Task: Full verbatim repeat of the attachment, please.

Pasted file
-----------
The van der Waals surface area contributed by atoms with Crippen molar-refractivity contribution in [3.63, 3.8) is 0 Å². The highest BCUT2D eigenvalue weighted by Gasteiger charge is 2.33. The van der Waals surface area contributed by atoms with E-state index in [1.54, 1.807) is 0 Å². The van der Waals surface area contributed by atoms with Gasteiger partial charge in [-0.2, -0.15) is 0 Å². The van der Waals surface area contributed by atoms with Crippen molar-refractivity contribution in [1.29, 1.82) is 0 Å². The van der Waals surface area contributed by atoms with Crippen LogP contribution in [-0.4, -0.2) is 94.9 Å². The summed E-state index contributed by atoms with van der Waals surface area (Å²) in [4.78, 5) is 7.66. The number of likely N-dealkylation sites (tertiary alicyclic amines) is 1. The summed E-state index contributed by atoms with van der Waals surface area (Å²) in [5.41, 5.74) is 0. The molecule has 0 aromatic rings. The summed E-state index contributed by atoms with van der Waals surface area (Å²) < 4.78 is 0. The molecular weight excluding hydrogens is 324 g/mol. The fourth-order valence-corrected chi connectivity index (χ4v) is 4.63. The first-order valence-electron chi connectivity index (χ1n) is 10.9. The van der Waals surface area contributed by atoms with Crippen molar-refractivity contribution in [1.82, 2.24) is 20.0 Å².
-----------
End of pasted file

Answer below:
The van der Waals surface area contributed by atoms with Crippen molar-refractivity contribution in [3.63, 3.8) is 0 Å². The highest BCUT2D eigenvalue weighted by Gasteiger charge is 2.33. The van der Waals surface area contributed by atoms with E-state index in [1.54, 1.807) is 0 Å². The van der Waals surface area contributed by atoms with Gasteiger partial charge in [-0.2, -0.15) is 0 Å². The van der Waals surface area contributed by atoms with Crippen molar-refractivity contribution in [1.29, 1.82) is 0 Å². The van der Waals surface area contributed by atoms with Crippen LogP contribution in [-0.4, -0.2) is 94.9 Å². The summed E-state index contributed by atoms with van der Waals surface area (Å²) in [4.78, 5) is 7.66. The number of likely N-dealkylation sites (tertiary alicyclic amines) is 1. The summed E-state index contributed by atoms with van der Waals surface area (Å²) in [5.41, 5.74) is 0. The molecule has 0 aromatic rings. The summed E-state index contributed by atoms with van der Waals surface area (Å²) < 4.78 is 0. The molecular weight excluding hydrogens is 324 g/mol. The fourth-order valence-corrected chi connectivity index (χ4v) is 4.63. The first-order valence-electron chi connectivity index (χ1n) is 10.9. The van der Waals surface area contributed by atoms with Crippen molar-refractivity contribution in [1.82, 2.24) is 20.0 Å².